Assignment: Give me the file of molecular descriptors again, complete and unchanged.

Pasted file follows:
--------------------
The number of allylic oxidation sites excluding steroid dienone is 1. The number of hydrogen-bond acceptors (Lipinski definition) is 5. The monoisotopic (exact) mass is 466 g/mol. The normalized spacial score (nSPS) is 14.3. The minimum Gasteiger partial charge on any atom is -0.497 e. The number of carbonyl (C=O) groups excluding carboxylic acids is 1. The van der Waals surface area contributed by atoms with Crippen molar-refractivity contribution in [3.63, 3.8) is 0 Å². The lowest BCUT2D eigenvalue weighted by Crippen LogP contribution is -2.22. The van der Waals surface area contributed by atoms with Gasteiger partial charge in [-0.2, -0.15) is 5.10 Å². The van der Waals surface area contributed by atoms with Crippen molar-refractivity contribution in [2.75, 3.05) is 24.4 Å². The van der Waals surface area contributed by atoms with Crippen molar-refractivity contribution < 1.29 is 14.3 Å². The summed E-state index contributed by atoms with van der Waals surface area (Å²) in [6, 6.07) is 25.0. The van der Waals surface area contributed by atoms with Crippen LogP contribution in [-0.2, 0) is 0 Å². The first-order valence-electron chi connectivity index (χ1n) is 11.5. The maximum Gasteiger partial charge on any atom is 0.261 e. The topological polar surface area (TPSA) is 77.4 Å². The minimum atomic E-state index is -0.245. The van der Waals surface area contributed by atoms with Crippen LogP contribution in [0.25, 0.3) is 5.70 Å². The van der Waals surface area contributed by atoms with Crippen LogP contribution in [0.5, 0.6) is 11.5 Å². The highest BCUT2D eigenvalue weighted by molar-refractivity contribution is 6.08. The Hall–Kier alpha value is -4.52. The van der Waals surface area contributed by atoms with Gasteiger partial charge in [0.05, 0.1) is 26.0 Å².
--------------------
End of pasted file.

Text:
The number of allylic oxidation sites excluding steroid dienone is 1. The number of hydrogen-bond acceptors (Lipinski definition) is 5. The monoisotopic (exact) mass is 466 g/mol. The normalized spacial score (nSPS) is 14.3. The minimum Gasteiger partial charge on any atom is -0.497 e. The number of carbonyl (C=O) groups excluding carboxylic acids is 1. The van der Waals surface area contributed by atoms with Crippen molar-refractivity contribution in [3.63, 3.8) is 0 Å². The lowest BCUT2D eigenvalue weighted by Crippen LogP contribution is -2.22. The van der Waals surface area contributed by atoms with Gasteiger partial charge in [-0.2, -0.15) is 5.10 Å². The van der Waals surface area contributed by atoms with Crippen molar-refractivity contribution in [2.75, 3.05) is 24.4 Å². The van der Waals surface area contributed by atoms with Crippen molar-refractivity contribution < 1.29 is 14.3 Å². The summed E-state index contributed by atoms with van der Waals surface area (Å²) in [6, 6.07) is 25.0. The van der Waals surface area contributed by atoms with Crippen LogP contribution in [-0.2, 0) is 0 Å². The first-order valence-electron chi connectivity index (χ1n) is 11.5. The maximum Gasteiger partial charge on any atom is 0.261 e. The topological polar surface area (TPSA) is 77.4 Å². The minimum atomic E-state index is -0.245. The van der Waals surface area contributed by atoms with Crippen LogP contribution in [0.25, 0.3) is 5.70 Å². The van der Waals surface area contributed by atoms with Crippen LogP contribution in [0.5, 0.6) is 11.5 Å². The highest BCUT2D eigenvalue weighted by molar-refractivity contribution is 6.08. The Hall–Kier alpha value is -4.52. The van der Waals surface area contributed by atoms with Gasteiger partial charge in [0.05, 0.1) is 26.0 Å².